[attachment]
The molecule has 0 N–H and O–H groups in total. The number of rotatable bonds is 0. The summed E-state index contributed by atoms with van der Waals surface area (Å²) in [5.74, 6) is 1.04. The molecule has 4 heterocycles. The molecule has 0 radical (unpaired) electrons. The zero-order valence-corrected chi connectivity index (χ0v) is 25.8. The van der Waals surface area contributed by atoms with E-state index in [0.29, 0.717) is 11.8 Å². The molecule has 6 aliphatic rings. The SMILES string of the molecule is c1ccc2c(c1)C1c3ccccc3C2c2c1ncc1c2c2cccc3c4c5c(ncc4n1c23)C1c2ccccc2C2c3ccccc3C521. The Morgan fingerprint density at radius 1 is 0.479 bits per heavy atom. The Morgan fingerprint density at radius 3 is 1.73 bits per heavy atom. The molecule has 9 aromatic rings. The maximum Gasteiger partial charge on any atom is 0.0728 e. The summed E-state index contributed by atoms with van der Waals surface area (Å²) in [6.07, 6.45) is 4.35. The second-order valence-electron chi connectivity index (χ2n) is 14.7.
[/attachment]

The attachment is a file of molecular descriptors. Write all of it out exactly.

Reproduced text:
The molecule has 0 N–H and O–H groups in total. The number of rotatable bonds is 0. The summed E-state index contributed by atoms with van der Waals surface area (Å²) in [5.74, 6) is 1.04. The molecule has 4 heterocycles. The molecule has 0 radical (unpaired) electrons. The zero-order valence-corrected chi connectivity index (χ0v) is 25.8. The van der Waals surface area contributed by atoms with E-state index in [0.29, 0.717) is 11.8 Å². The molecule has 6 aliphatic rings. The SMILES string of the molecule is c1ccc2c(c1)C1c3ccccc3C2c2c1ncc1c2c2cccc3c4c5c(ncc4n1c23)C1c2ccccc2C2c3ccccc3C521. The Morgan fingerprint density at radius 1 is 0.479 bits per heavy atom. The Morgan fingerprint density at radius 3 is 1.73 bits per heavy atom. The molecule has 9 aromatic rings. The maximum Gasteiger partial charge on any atom is 0.0728 e. The summed E-state index contributed by atoms with van der Waals surface area (Å²) in [6.07, 6.45) is 4.35. The second-order valence-electron chi connectivity index (χ2n) is 14.7.